It’s official. The Victorian Gay And Lesbian Rights Lobby is now the Victorian Pride Lobby. In a special general meeting on July 18, the Lobby’s members voted to change the name of the two-decade old organisation.
“There have been significant changes over the last 20 years in the LGBTQIA+ community and the Lobby was actively considering how we can better reflect and be more inclusive of the community we advocate on behalf of,” co-convener Nevena Spirovska told Star Observer when explaining the reason behind the name change in an email interview.
“Over the past decades, our work has expanded from a focus on legal rights to a broader focus on social justice and equality. We advocate with and for not just gay and lesbian Victorians, but queer, bisexual and same-sex attracted Victorians who may not use the labels ‘gay and lesbian’ to describe their sexual orientation. We value and celebrate the diversity of sexual orientations in our community.”
The Lobby’s name change is not unique. Other organisations have tread a similar path in the past. Victorian AIDS Action Committee, Australia’s oldest HIV/AIDS organisation founded in 1983, changed its name to Victorian AIDS Council. In 2018, it changed its name to Thorne Harbour Health – after two community leaders Alison Thorne and Keith Harbour. The AIDS Council of New South Wales is now known as ACON. The Western Australia AIDS Council last year had asked for suggestions from the community about a name change.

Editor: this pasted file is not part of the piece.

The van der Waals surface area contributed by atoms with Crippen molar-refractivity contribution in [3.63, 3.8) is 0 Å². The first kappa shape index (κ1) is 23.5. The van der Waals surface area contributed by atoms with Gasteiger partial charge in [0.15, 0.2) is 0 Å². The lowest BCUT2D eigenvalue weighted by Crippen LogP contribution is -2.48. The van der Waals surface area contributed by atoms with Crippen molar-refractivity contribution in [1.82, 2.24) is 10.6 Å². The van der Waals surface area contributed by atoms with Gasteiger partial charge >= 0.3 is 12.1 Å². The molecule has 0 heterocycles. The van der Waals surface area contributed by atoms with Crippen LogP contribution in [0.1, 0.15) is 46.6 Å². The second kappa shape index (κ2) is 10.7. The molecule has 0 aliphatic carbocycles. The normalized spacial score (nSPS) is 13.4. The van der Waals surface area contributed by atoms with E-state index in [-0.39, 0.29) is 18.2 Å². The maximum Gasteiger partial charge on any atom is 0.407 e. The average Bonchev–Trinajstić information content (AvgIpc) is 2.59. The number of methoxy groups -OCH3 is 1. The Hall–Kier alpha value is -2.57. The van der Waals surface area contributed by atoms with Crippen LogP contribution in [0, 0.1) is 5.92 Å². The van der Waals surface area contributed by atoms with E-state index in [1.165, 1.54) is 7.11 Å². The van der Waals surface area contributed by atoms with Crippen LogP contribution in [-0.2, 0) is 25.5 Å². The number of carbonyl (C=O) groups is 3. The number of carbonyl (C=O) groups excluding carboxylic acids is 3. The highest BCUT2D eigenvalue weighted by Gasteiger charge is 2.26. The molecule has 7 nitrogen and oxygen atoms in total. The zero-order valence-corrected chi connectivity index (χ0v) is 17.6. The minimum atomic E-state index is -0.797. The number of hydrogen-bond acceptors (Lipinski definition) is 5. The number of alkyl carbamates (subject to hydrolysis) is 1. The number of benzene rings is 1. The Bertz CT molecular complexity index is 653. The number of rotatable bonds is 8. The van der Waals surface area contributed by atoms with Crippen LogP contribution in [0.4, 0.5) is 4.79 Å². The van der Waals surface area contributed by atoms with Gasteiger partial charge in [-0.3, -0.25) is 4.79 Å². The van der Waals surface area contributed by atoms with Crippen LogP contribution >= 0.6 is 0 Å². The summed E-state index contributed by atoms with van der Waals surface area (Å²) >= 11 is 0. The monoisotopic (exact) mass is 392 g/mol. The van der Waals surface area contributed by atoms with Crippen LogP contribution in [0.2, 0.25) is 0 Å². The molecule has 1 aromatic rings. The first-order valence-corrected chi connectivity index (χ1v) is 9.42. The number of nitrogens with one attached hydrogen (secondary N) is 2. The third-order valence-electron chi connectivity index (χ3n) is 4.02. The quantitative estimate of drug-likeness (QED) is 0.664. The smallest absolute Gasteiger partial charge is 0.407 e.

“Over the coming years, we will continue to work together with and lobby on behalf of the whole community as we aim to achieve equality, human rights, and social justice for LGBTQIA+ Victorians. Our areas of focus will continue to be engaging with local, state, and federal governments and MPs to create positive change in the areas of policy and legislative development as well as working with government departments and agencies to improve processes and outcomes for LGBTQIA+ people,” said Spirovska.
Melbourne is currently battling a second wave of the COVID-19 pandemic and stage three restrictions are in place. The long term impact that the current health crisis will have on the community is an issue that LGBTQI organisations are concerned about.
With the year-long process for the name change finally complete, the organisation is keen to emphasise that its remit and values remain the same. The Lobby has also clarified that it will not “speak in place of bisexual, trans and gender diverse, intersex, and asexual community members, but rather, we will continue to work alongside bisexual, trans and gender diverse, intersex, and asexual organisations to achieve positive social change for the LGBTQIA+ community.”